- Start with a healthy crop. Place seedling beds away from production fields to minimise attack by the diamondback moth. Transplant only healthy seedlings, which are free of eggs, caterpillars and pupae of the diamondback moth and other pests.
- Remove and destroy or plough down crop residues in seedling beds and production fields.
These practices will prevent build-up of the diamondback moth and migration to nearby fields.
Pest avoidancePlanting cabbage at the beginning of the rainy season can help to avoid problems with the diamondback moth. Heavy rains reduce flight activity and mating of moths and wash off caterpillars and pupae from plant leaves. However, in the rainy season the plants will be more prone to diseases such as black rot, downy mildew and ring spot.
Crop rotationCrop rotation can be effective in controlling the diamondback moth in semi-arid environments as there are only very few wild host plants. A significant reduction in the numbers of caterpillars can be achieved by having a break of 6 weeks or more where no brassica crops (cabbage, broccoli, cauliflower among others) are grown at all.
It is important that all farmers in a locality, or at least close neighbours, follow crop rotation simultaneously. This break will disrupt the pest's breeding cycle. Therefore, brassica crops planted after this break will be safe from the pest for sometime. However, this does not work in the highlands where large numbers of wild host plants are present in the surroundings of the fields throughout the year.
Intercropping, trap croppingPlanting rows of tomatoes alternately with rows of cabbage is reported to reduce damage but it does not prevent the attack completely. Kenya Institute of Organic Farming recommends this method as effective. In addition, cabbages would repel the tomato bollworm, making this practice serve a double purpose.
Intercropping with chillies is said to repel diamondback moth adults (Dobson et al, 2002).
Trap crops such as mustard and rape can also be useful to reduce diamondback moth attacks. Fifteen rows of cabbage followed by mustard rows have been shown to be most effective (HDRA, 2000). Bold seeded Indian mustard could also be sown densely all around the area 10 days before the crucifers are planted. The plants attract up to 80% diamondback moths (IPM Bulletin of Pest Management, Undated). However, trap crops should be frequently monitored so as to control this pest before it can move to the main crop. Once the trap crop is infested it can be ploughed in or removed. Unattended trap crops can generate large populations of diamondback moth.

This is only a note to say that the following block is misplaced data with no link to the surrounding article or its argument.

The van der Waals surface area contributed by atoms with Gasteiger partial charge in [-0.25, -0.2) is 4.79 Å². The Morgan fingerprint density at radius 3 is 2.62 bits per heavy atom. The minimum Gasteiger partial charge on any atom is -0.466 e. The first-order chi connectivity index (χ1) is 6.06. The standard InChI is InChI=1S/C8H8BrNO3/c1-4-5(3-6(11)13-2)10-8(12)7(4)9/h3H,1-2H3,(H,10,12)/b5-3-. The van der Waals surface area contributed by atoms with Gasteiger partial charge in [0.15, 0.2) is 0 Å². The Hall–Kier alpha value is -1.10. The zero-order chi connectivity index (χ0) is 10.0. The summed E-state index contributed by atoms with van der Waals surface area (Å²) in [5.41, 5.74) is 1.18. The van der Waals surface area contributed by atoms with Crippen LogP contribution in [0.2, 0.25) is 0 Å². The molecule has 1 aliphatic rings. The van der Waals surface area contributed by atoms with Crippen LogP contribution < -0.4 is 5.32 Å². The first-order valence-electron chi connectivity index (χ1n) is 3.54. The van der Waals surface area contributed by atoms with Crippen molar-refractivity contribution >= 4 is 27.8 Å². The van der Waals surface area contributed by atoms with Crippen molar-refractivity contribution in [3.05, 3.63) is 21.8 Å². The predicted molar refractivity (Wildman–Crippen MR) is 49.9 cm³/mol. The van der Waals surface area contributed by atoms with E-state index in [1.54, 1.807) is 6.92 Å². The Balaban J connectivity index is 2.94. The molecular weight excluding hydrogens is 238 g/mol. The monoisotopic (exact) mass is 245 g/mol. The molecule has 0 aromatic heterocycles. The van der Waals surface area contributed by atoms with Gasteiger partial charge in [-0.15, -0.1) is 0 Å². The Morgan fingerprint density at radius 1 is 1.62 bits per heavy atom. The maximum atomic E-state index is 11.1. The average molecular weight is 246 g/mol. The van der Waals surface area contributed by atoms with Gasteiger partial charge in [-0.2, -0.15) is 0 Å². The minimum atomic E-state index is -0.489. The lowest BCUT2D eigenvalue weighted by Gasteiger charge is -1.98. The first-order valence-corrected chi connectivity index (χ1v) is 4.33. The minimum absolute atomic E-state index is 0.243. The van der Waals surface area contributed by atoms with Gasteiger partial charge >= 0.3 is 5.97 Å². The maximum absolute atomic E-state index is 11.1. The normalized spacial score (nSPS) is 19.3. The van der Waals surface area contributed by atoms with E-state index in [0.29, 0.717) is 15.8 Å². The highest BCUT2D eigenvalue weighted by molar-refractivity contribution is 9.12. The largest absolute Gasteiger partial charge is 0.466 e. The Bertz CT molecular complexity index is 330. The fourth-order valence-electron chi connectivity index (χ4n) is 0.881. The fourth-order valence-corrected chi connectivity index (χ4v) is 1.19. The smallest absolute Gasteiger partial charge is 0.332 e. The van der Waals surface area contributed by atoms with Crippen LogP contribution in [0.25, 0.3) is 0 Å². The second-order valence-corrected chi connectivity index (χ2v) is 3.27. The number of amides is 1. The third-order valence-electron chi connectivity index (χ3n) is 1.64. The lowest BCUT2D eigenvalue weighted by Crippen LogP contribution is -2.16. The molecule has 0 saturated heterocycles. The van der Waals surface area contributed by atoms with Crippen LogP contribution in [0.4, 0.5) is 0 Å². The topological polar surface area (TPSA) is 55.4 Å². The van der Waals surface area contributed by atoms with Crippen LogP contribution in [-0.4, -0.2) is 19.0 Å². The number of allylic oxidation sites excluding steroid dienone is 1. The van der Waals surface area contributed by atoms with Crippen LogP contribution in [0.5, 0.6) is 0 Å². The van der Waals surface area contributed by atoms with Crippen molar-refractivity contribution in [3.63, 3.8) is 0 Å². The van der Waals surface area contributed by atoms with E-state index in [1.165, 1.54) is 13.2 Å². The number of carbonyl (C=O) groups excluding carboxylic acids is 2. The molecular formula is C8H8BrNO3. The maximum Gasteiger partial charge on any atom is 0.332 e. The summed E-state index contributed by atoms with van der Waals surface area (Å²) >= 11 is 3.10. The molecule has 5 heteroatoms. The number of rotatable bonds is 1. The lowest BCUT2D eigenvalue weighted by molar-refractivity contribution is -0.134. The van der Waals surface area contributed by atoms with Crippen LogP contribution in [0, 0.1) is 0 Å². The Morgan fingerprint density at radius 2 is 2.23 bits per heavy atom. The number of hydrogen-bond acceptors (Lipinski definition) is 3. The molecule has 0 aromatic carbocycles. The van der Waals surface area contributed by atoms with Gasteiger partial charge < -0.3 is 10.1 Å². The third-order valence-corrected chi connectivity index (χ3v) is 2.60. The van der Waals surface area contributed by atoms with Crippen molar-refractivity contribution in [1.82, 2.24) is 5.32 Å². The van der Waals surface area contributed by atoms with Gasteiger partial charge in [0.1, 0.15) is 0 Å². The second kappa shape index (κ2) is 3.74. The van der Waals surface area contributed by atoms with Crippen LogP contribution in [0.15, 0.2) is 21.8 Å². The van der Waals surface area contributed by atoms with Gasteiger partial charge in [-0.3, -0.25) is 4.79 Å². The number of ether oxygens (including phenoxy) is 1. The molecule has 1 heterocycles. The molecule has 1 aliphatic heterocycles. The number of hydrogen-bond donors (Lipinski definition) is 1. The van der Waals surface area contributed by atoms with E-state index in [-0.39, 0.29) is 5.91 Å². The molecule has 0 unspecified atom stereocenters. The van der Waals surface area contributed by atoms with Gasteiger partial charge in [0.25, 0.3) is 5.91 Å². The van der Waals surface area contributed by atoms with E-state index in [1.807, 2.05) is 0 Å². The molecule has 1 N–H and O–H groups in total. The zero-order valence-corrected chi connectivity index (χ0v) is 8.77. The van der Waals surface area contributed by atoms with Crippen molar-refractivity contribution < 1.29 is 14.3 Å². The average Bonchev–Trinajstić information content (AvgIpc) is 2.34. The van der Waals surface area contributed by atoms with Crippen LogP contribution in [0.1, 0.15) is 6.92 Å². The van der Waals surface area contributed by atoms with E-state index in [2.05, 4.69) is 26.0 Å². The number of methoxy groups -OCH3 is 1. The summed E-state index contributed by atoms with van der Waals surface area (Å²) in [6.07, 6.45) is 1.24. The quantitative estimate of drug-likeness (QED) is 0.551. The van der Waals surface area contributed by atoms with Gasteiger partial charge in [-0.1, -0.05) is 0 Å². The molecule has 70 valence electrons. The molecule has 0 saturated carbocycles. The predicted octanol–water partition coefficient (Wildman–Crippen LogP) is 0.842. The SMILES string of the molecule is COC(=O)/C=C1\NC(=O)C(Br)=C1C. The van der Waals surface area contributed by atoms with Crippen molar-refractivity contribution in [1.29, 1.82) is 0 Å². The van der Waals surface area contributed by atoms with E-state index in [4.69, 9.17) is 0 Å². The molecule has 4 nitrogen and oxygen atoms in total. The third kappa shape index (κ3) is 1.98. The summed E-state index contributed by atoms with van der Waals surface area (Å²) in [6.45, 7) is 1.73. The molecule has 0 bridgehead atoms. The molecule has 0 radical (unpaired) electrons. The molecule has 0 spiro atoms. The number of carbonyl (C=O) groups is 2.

Care is needed to manage intercrops in order to use them as part of a control practice (Shelton et al., 1995).
IrrigationAs with rain, frequent overhead irrigation disrupts moth activities and washes off caterpillars from the plants. However, use of sprinkler irrigation may lead to increase of diseases such as black rot and downy mildew.
Habitat managementManaging the habitat or the way a crop is grown helps to prevent or reduce pest and disease. Mix cropping brassica crops with some other crops or plants (intercropping, trap crops, strip cropping) has been shown to reduce infestation by the diamondback moth. The plants to be grown together with the brassica crops need to be carefully selected. Oniona and tomatoes can be intercropped with brassicas.
Maintaining natural surroundings, including trees and shrubs help to conserve natural enemies by providing shelter and plenty of breeding places for them. Maintaining strips of local flowering plants in the vicinity of the brassica crops is useful for beneficial insects. Trap cropping with flowering mustard can also augment the number of beneficial insects in the trap crop and the neighbouring crops.
Biological pest control
Natural enemiesNatural enemies (local and imported) can help to keep the pest at acceptable levels if they are conserved and their activity encouraged. Habitat management and avoidance of broad-spectrum insecticides early in the season, when the diamondback moth is present in low numbers may preserve natural enemies that can help keep diamondback moth and aphid populations under control later in the season.
Many natural enemies prey on the diamondback moth at different stages of its life cycle. Birds and spiders feed on moths; ants, lacewings, wasps, and parasitic wasps among others attack the caterpillars.
Numerous parasitic wasps attack diamondback moth. The most common are wasps of the genus Cotesia, Diadegma, Diadromus and Oomyzus. These wasps are also known from Africa and some are reported to effect excellent control of the diamondback moth elsewhere.